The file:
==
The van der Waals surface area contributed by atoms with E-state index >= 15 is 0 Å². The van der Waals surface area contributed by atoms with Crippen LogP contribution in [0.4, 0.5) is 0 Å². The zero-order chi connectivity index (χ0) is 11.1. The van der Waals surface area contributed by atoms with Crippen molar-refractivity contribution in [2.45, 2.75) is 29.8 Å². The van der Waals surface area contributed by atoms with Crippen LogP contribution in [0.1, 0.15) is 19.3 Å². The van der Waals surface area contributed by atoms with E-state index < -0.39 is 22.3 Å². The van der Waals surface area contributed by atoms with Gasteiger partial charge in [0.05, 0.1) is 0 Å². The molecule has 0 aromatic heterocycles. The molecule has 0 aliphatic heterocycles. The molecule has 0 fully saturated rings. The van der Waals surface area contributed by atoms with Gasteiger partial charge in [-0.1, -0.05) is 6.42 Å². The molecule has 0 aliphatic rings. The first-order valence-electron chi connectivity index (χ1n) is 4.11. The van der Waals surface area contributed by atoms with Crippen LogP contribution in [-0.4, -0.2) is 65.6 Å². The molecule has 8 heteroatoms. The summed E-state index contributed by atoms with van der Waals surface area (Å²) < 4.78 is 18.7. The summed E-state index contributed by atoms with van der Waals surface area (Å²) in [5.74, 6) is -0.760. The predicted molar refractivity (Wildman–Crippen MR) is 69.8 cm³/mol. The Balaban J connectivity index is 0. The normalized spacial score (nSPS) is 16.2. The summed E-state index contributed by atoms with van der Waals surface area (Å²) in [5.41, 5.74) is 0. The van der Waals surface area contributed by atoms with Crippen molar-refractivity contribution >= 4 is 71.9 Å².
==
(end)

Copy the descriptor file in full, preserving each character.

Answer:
The van der Waals surface area contributed by atoms with E-state index >= 15 is 0 Å². The van der Waals surface area contributed by atoms with Crippen LogP contribution in [0.4, 0.5) is 0 Å². The zero-order chi connectivity index (χ0) is 11.1. The van der Waals surface area contributed by atoms with Crippen molar-refractivity contribution in [2.45, 2.75) is 29.8 Å². The van der Waals surface area contributed by atoms with Crippen LogP contribution in [0.1, 0.15) is 19.3 Å². The van der Waals surface area contributed by atoms with E-state index < -0.39 is 22.3 Å². The van der Waals surface area contributed by atoms with Gasteiger partial charge in [0.05, 0.1) is 0 Å². The molecule has 0 aromatic heterocycles. The molecule has 0 aliphatic heterocycles. The molecule has 0 fully saturated rings. The van der Waals surface area contributed by atoms with Gasteiger partial charge in [-0.1, -0.05) is 6.42 Å². The molecule has 0 aliphatic rings. The first-order valence-electron chi connectivity index (χ1n) is 4.11. The van der Waals surface area contributed by atoms with Crippen LogP contribution in [-0.4, -0.2) is 65.6 Å². The molecule has 8 heteroatoms. The summed E-state index contributed by atoms with van der Waals surface area (Å²) < 4.78 is 18.7. The summed E-state index contributed by atoms with van der Waals surface area (Å²) in [5.74, 6) is -0.760. The predicted molar refractivity (Wildman–Crippen MR) is 69.8 cm³/mol. The Balaban J connectivity index is 0. The normalized spacial score (nSPS) is 16.2. The summed E-state index contributed by atoms with van der Waals surface area (Å²) in [5.41, 5.74) is 0. The van der Waals surface area contributed by atoms with Crippen molar-refractivity contribution >= 4 is 71.9 Å².